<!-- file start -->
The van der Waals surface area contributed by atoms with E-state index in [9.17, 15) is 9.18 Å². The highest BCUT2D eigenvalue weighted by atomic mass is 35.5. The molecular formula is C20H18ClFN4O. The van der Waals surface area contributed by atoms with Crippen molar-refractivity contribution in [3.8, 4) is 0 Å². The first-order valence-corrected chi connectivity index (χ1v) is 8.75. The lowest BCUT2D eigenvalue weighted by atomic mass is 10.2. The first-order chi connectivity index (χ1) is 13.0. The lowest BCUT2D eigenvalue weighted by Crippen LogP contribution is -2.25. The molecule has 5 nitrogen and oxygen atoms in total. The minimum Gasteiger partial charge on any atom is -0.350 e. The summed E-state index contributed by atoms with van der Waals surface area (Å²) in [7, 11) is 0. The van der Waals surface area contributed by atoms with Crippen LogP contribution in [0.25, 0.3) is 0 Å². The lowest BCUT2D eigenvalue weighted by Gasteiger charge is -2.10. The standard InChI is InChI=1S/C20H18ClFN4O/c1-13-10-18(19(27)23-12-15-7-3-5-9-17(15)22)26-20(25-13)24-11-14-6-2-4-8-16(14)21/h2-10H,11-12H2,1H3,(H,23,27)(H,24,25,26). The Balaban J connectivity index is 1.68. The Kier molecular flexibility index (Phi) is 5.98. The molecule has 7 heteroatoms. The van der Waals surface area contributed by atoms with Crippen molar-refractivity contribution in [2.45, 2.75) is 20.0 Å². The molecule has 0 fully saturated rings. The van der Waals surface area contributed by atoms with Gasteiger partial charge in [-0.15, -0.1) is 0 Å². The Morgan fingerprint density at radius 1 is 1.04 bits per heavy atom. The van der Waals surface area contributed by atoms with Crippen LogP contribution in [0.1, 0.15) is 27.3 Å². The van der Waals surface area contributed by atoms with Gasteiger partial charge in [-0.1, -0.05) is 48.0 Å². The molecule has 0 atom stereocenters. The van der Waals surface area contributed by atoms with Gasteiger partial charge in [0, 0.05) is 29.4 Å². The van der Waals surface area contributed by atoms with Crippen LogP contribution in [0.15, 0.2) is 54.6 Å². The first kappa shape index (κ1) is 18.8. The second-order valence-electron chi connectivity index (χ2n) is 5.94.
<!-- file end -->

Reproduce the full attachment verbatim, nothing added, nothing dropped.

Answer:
The van der Waals surface area contributed by atoms with E-state index in [9.17, 15) is 9.18 Å². The highest BCUT2D eigenvalue weighted by atomic mass is 35.5. The molecular formula is C20H18ClFN4O. The van der Waals surface area contributed by atoms with Crippen molar-refractivity contribution in [3.8, 4) is 0 Å². The first-order valence-corrected chi connectivity index (χ1v) is 8.75. The lowest BCUT2D eigenvalue weighted by atomic mass is 10.2. The first-order chi connectivity index (χ1) is 13.0. The lowest BCUT2D eigenvalue weighted by Crippen LogP contribution is -2.25. The molecule has 5 nitrogen and oxygen atoms in total. The minimum Gasteiger partial charge on any atom is -0.350 e. The summed E-state index contributed by atoms with van der Waals surface area (Å²) in [7, 11) is 0. The van der Waals surface area contributed by atoms with Crippen LogP contribution in [0.25, 0.3) is 0 Å². The lowest BCUT2D eigenvalue weighted by Gasteiger charge is -2.10. The standard InChI is InChI=1S/C20H18ClFN4O/c1-13-10-18(19(27)23-12-15-7-3-5-9-17(15)22)26-20(25-13)24-11-14-6-2-4-8-16(14)21/h2-10H,11-12H2,1H3,(H,23,27)(H,24,25,26). The Balaban J connectivity index is 1.68. The Kier molecular flexibility index (Phi) is 5.98. The molecule has 7 heteroatoms. The van der Waals surface area contributed by atoms with Crippen molar-refractivity contribution in [2.45, 2.75) is 20.0 Å². The molecule has 0 fully saturated rings. The van der Waals surface area contributed by atoms with Gasteiger partial charge in [-0.15, -0.1) is 0 Å². The Morgan fingerprint density at radius 1 is 1.04 bits per heavy atom. The van der Waals surface area contributed by atoms with Crippen LogP contribution in [0.1, 0.15) is 27.3 Å². The van der Waals surface area contributed by atoms with Gasteiger partial charge in [-0.1, -0.05) is 48.0 Å². The molecule has 0 atom stereocenters. The van der Waals surface area contributed by atoms with Gasteiger partial charge in [0, 0.05) is 29.4 Å². The van der Waals surface area contributed by atoms with Crippen LogP contribution in [0.15, 0.2) is 54.6 Å². The first kappa shape index (κ1) is 18.8. The second-order valence-electron chi connectivity index (χ2n) is 5.94.